I want to tell you about a show. A show I’ve had in my dreams for years. It is a show that is full of heart and a little drama and lots of kick-ass dancing and a bit of hell raising too.
It is a show that attempts to distill my 20+ years in this Bay Area dance community into something engaging and relevant; a show that features newer faces as well as older ones; a show that tries fresh approaches and pays homage to the past. And although it might not appear dangerous from the outside — a dance concert in a relatively traditional format and setting, in two acts with intermission — for me, the show is full of risk.
Let Slip the Witches is the inaugural home season of Bellwether Dance Project, a concert made up of four works: three world premieres including one by Robert Moses, plus Thighs and Wages, my piece from 2016. The works are distinct but the throughline of the show is one of empowerment – empowerment through connection, rage, resistance, and by simply being here, asking to be seen and heard. Is that cliché? Sorry! (Also, it’s not, or shouldn’t be). It is about staying in the game – not for the competition but for the conversation. To not just go away quietly because of lack of influence or power, children, or age.
Let Slip the Witches
What started as an exploration of choreographic ideas around women’s bodies and the portrayal of othered women as witches or hags came to a temporary screeching halt when I learned about a well-known choreographer on the other coast currently in process on a work around the same concept, even drawing inspiration from the same exhibition and book (social media you are terrible/wonderful). As I took a pause from rehearsing while I questioned my creative originality, my eyes were tuned to all the witchy images and concepts around me: the title of a women’s playwriting festival, on social media, woven through popular culture in books, movies, television shows, and yes, in the descriptions of numerous contemporary dance works. I started to wonder about the seemingly intensified and very feminist fascination and association with the Witch. Therein exists a strong sense of sisterhood and a return to the elemental, to the female, to nature, as well as implications of cunning and intuition. I began to wonder, are women embracing the symbol of a witch as a form of resistance?
I have been asked if Let Slip the Witches is political. My answer is yes. The title refers to the line in Shakespeare’s Julius Caesar in which Marc Antony calls out, “Cry Havoc, and let slip the dogs of war!” as he incites the people against Caesar’s assassins. Here, I imply a bursting forth of witches, a groundswell of female power. I can’t help but wonder if the renewed popularity of witches has less to do with spells and more to do with dissent. Considering that the people in positions of power in our country, mainly men, make decisions about women’s bodies and rights; considering that our culture apparently accepts sexual violence as the norm and misuse of power as acceptable, there is little wonder that women are turning to the archetype of the magical woman as a place of rebellion, quiet or loud. The witch has long stood as a symbol of oppression and freedom, of the othered and of power. In Let Slip the Witches, the four performers create a rhythmic world of ritual and self-resilience helped along by visual artist Julie Chang’s set design and a score by composer Ben Juodvalkis.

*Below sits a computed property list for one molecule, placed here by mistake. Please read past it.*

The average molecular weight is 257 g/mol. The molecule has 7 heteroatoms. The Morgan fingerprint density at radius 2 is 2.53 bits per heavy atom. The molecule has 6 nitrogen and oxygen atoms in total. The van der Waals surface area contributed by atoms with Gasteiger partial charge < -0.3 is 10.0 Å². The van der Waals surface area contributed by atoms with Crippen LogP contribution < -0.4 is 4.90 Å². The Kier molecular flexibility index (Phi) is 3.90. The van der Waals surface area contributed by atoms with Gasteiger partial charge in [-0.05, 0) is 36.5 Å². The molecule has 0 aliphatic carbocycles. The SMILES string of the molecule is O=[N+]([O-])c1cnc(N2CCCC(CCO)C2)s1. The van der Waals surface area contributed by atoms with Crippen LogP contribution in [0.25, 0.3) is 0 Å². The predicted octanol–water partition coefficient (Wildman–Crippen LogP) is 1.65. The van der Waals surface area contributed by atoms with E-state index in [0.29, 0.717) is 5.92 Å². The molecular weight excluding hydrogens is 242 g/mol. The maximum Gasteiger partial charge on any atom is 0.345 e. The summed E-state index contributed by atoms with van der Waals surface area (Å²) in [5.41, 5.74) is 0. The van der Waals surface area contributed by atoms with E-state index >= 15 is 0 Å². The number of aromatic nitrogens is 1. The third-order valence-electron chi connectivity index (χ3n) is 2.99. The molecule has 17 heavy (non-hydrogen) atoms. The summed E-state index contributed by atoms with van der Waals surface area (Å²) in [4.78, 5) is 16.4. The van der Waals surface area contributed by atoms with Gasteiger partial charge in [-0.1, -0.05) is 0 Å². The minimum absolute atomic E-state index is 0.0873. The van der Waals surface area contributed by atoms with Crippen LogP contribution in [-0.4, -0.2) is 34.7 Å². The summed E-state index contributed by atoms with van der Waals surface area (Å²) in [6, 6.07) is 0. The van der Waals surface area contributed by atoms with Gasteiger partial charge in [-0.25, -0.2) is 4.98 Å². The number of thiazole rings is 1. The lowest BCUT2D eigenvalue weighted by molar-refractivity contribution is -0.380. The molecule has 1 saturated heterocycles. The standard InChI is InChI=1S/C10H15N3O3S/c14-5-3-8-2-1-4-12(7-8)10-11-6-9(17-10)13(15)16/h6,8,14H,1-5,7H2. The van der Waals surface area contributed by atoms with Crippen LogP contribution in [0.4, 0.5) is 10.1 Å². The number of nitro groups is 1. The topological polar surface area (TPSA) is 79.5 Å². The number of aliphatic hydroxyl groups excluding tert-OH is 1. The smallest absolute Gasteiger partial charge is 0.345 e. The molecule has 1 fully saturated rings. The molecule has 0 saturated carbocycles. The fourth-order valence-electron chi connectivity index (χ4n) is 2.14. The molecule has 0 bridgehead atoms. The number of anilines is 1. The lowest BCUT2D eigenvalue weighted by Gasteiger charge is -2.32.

Meantime, Nol Simonse, Tanya Bello and I are having way too much fun creating First Love, in 3 Parts. It is a genuine pleasure to work with two people who are dear friends, massively talented performers, and dance-makers I deeply admire. Three performers, three musical selections, three long careers, three intertwined yet divergent paths, one first love: dance. It is, in some ways, a recognition of a life spent as an artist and offers a balm to the considerable joys and pitfalls inherent in art-making. The piece may also be experienced as a statement about age, with the rare vision of three dancers in their 40s performing together on stage.
Choreographer Robert Moses is giving me the ultimate gift of a solo choreographed on me. I danced with Robert Moses’ Kin for a decade and he has had a profound influence on me as a dancer and choreographer. The process with Robert is as mind-bending and inspiring as ever – with a little more talking this time around. The piece is structured as part improvisation score, part set material, based off of our writings and conversations about presence, parenthood, personhood, and identity.
Thighs and Wages (2016) addresses the experience of being a woman in the world. The title alludes to the terms “thigh gap” and “wage gap,” two concepts whose definitions shine a light on an accepted cultural paradigm of objectification and undervaluing of women and girls. Thighs and Wages considers the ways in which women are placed under a ceaseless scrutiny that is at best, exacting; at worst, sinister. From this point of view we considered violence, culpability, fear, and strength. The performers explore these ideas on a theatrical journey through gesture, duets, and expansive, intentionally exhausting dancing. I am thrilled to revisit this work, which feels more relevant than ever.
It all feels a bit risky to me, as the risk-averse person that I am: artistically, emotionally, physically, financially! I wonder if I have taken on more than I can handle and I continually question my decisions and am certainly not sleeping very much. But I also know that I revel in the creating and the dreaming and scheming and that I am immensely privileged to do this work at all. I am nervous, I am terrified, I am thrilled beyond measure to share what we have worked so very hard to create. Mainly, I know that after 22 years in this dance community, the time is now.